I have never had a grease fire in the Silver C nor the Performer.
 

Joe Anshien

TVWBB Guru
For those of us in the Northeast, who use our grill a bit less during the winter months, when is the best time to give our "daily drivers" a thorough cleanup?

We cook at least twice a week, four at the most.

This is the first time of my life that I have a grill as prior to July of this year, and for the previous 30 years, I lived in apartments in New York City.
Now or the next warm day when you can make time, as you want to use the hose and that is no fun when its too cold. I take everything out of the cook box including burners, and spray with simple green. I use a heavy duty stainless steel pad on everything. After scrubbing the burners, spray water inside and out then let them dry vertical against a wall so water comes out the opening. Check the igniter. Put back together and grill trouble free all winter. Some time mid to late spring I do it again to make sure no summer problems. The rest of the year is just a little scraping and wiping.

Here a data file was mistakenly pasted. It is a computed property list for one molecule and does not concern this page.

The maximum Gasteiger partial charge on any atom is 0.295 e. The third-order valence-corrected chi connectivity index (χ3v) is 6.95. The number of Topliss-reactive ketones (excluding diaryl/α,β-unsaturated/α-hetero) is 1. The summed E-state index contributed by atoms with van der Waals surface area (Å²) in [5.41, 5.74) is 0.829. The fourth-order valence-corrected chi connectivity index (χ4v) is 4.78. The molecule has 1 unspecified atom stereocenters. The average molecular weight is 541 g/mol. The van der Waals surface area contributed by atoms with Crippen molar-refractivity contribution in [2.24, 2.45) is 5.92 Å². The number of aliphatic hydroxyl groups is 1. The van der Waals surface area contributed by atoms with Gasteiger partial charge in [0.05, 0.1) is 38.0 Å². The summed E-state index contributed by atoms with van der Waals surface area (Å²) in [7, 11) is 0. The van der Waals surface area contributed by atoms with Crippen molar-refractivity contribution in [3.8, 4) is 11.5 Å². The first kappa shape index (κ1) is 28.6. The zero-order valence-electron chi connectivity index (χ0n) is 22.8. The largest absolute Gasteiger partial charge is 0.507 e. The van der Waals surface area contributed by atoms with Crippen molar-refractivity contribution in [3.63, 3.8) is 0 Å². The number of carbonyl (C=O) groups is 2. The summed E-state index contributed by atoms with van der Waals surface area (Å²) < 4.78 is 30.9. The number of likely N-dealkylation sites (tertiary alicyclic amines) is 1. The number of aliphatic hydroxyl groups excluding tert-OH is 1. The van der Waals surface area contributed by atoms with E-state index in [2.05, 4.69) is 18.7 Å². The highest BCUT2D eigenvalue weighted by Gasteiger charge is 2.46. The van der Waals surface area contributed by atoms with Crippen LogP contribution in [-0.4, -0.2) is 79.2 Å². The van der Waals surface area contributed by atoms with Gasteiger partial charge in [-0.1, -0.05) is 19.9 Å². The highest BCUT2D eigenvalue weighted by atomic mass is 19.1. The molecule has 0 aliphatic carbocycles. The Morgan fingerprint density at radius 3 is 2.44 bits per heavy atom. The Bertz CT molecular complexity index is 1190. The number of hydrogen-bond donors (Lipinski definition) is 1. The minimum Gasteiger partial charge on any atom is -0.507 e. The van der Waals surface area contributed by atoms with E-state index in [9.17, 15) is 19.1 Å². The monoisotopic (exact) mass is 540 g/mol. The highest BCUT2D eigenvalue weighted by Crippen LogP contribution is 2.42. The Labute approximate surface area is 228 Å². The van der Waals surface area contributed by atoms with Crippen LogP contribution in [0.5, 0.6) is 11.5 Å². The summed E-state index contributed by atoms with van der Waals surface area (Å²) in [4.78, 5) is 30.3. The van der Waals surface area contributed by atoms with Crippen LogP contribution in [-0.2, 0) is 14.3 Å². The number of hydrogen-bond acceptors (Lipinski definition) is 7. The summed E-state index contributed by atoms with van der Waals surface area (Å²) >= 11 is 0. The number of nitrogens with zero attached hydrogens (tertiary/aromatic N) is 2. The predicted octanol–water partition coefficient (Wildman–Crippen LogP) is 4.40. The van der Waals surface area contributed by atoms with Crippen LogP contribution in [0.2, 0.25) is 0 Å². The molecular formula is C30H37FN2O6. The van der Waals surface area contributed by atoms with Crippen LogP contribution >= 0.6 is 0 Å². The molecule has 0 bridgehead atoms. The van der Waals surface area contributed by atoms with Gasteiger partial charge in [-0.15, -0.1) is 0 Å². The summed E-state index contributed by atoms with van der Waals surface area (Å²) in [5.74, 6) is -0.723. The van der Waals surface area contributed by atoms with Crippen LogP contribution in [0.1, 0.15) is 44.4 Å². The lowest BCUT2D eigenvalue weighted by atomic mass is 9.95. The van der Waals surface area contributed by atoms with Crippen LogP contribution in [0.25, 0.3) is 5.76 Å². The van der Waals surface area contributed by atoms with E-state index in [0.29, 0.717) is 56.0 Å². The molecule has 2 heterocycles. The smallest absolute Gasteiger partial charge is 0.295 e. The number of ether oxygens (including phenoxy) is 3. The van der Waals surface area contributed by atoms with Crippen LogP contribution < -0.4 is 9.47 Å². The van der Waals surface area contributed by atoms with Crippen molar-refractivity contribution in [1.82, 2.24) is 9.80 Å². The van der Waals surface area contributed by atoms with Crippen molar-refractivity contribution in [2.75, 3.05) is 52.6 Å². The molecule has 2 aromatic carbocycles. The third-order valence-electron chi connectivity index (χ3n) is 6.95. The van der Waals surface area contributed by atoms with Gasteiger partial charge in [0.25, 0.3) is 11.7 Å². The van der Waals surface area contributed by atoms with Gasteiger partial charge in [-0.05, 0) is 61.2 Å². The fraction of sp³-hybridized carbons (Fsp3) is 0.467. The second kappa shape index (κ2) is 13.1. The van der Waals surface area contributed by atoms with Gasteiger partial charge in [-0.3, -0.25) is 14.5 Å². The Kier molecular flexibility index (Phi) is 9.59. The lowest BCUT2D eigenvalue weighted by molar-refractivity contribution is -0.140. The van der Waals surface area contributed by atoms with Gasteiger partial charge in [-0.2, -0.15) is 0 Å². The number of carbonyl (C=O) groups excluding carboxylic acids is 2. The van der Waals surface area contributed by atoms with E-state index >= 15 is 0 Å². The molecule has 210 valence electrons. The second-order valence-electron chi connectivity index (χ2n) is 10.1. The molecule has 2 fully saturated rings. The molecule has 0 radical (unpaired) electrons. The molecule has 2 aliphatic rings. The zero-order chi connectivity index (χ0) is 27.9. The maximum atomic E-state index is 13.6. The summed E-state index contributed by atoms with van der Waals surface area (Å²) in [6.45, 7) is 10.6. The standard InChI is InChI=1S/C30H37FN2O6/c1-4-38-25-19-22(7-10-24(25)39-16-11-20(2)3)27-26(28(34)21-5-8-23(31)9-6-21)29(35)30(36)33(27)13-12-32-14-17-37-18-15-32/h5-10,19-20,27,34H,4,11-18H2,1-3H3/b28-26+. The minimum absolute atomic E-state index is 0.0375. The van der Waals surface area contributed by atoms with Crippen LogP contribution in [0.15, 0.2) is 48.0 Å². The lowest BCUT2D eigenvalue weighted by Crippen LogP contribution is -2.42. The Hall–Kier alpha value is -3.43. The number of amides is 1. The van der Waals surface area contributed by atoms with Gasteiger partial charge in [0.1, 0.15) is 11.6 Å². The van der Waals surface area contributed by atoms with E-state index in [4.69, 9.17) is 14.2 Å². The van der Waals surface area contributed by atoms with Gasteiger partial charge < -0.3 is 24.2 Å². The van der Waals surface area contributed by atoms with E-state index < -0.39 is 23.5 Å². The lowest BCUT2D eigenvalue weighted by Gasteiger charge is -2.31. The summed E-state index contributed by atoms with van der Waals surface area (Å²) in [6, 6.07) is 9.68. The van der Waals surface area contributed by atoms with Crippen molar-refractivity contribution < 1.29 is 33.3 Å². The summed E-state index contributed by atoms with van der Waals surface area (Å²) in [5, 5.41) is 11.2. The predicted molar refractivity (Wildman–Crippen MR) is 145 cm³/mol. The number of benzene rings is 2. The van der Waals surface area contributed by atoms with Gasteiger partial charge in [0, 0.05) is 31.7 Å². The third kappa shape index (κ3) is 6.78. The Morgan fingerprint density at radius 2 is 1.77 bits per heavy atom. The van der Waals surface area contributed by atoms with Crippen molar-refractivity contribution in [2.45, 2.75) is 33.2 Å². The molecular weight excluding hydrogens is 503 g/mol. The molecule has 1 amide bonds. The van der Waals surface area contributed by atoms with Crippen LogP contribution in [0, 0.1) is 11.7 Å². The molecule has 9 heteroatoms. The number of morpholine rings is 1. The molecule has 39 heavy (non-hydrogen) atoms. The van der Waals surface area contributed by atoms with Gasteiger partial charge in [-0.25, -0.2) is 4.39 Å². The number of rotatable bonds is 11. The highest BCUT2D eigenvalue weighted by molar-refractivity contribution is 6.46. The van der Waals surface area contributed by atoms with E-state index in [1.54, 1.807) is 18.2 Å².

Bruce

TVWBB 1-Star Olympian
Yah, if you are putting it in storage for the winter, a reall good cleaning is probably wise, but otherwise, just clean it when it starts to get gunked up. How in depth you do your cleaning is up to you. At a minimum, you want to scrape the cooking grates clean. Then pull out the flavorizer bars and knock off the burnt on loose stuff. No need to try to get them spotless and shiny. Then scrape the cook box out with a putty knife or similar. Empty all the scrapings out of the large grease pan and smaller drip pan and put in a new disposable drip pan. If the bigger grease pan is gunked up, scrape it out and if you like, hit it will some oven/grill cleaner and household steel wool. If the burners look pretty dirty and especially if you are getting uneven flames, then you might want to pull them out and clean them up. Sometimes just a quick cook box scrape is all you need. Do the other stuff as necessary. The lid really doesn't need a lot of maintenance, but if you want to knock the loose stuff off once in a while, then go ahead.